The Rule of Thirds is an excellent guide to composing images. However, be careful not to lean too heavily on the rule to make your composition. As my mentor, Robin Grigg-Woods, in her Art Basics program says, “use thirds as a tool, not a rule.”
The Rule of Thirds is useful to situate the focal point in your image. Once in place, make sure other factors in the frame assist the focal point, and not distract from it.
To illustrate the point, below are some of my editing decisions that begin with the Rule of Thirds and then work towards making the focal point stronger:
Yoga on Playa Serena
The sky was socked-in clouds on this rainy season day in Panama. It made for a grey day. Thankfully Anne-Marie’s (the best yoga teacher I have come across) dress was as colourful as her personality. My focal point is Anne-Marie. The assist here is the color saturation in her clothing and the log that underlines her, which acts as a pointer. The log also has warm colors that will work for me. The thirds line worked beautifully on her outstretched leg.
While the original image was dark and flat. I will use my assists to strengthen the focal point. In editing, I first increased overall exposure and saturation. Next, I masked off the log and Anne-Marie. That allowed me to slightly up the saturation in Anne-Marie’s clothing and bring out the yellows in the log. Warm colors advance in an image, so this helps bring the focal point forward. Her pointing leg echoes the buildings. They are repeating lines that draw the eye upwards to the sky, which I feel is a supporting element in this scene. To make the repeating pattern work better, I removed some other distractions. Maybe you will notice what is gone.
Green Meets Purple
My focal point here are the green sepal points that connect to the flower.
Some of the distracting elements were yellow parts of the sepal that were in focus, a light spot that is a bit too bright, and a rough edge on the petal to the left. Warm colors, bright spots, and areas that are in focus attract the eye. I want the green points to stand out. So, here I worked to tame the areas that are pulling attention.
I achieved the edits I wanted using the Mixer Brush in Photoshop. However, there are other tools I could have used to gain good results, such as cloning and blurring. I just prefer the unsharp, painted effect that the mixer makes.
The finished image is here.
One final point about the Rule of Thirds. It is meant to create an imbalance. A tension, that makes the image more energetically dynamic.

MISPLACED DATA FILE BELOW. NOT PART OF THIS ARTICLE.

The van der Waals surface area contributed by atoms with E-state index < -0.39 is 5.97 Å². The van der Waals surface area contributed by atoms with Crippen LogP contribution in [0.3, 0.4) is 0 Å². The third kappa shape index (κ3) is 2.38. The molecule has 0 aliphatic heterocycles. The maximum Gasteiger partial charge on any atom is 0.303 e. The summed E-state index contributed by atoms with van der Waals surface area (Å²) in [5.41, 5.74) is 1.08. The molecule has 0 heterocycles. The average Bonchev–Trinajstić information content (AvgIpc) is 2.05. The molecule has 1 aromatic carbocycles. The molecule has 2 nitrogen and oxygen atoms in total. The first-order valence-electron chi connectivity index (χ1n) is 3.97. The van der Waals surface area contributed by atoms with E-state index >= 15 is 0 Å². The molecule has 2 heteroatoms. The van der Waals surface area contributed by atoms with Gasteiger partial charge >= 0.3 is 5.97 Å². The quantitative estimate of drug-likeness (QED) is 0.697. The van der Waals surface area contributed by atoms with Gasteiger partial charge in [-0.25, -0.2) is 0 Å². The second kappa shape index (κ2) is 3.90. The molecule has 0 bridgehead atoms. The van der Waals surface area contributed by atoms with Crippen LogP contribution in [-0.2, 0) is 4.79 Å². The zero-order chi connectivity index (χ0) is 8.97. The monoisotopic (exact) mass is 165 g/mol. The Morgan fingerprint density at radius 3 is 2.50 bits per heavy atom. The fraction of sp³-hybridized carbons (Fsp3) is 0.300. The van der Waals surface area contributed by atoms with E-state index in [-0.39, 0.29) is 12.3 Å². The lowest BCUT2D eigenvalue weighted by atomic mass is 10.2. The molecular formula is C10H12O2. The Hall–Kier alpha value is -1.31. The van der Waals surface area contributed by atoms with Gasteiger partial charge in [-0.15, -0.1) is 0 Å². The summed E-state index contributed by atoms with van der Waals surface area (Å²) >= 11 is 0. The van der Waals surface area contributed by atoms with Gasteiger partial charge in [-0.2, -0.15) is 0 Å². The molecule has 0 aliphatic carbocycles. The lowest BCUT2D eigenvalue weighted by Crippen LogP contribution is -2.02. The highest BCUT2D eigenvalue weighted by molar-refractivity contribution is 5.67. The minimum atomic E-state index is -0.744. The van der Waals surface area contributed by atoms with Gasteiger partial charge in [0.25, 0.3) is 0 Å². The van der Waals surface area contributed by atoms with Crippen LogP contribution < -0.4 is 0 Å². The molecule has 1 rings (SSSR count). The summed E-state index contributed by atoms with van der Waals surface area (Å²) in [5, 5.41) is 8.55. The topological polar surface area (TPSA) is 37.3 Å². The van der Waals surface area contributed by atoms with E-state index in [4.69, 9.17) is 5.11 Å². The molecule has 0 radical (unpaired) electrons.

I’d love to hear your thoughts on my approach to editing these images, and what your approach might be.
Exploring ideas on creativity through digital art.
This Post Has 4 Comments
There is certainly a mystical appeal to natural grace and beauty of the golden spiral in composition. I love it too!
Thank you for truly looking at the post, Adele. It’s always interesting to see how the editing decisions someone else would make. I can completely see how turning down the saturation on the flower would work to make a pleasing image. I am definitely given to excess when it comes to color saturation 🙂
This is an excellent discussion on the rule of thirds and how to use the rule as a guide. Your additional discussion on other factors that support your image stories and make the images stronger are powerful. Integrating all of these things is essential and this provides an explanation that is clear and easy to understand.
If I had edited the first photo with Anne Marie, I probably would have done it in a similar manner. On the flower photo, I probably would have changed the luminosity and maybe toned down the color. But, I like what you did better. My reasons for stating what I would have done is that I am unfamiliar with tools like the mixer brush. You have pointed out a very good use for it. Thanks!
I remember learning about the rule of thirds and soon after, a sentence that stayed with me; learn the rules so you can unfollow them :-). Nowadays I use the golden spiral to check my focus point. I loved when I learned more about it.
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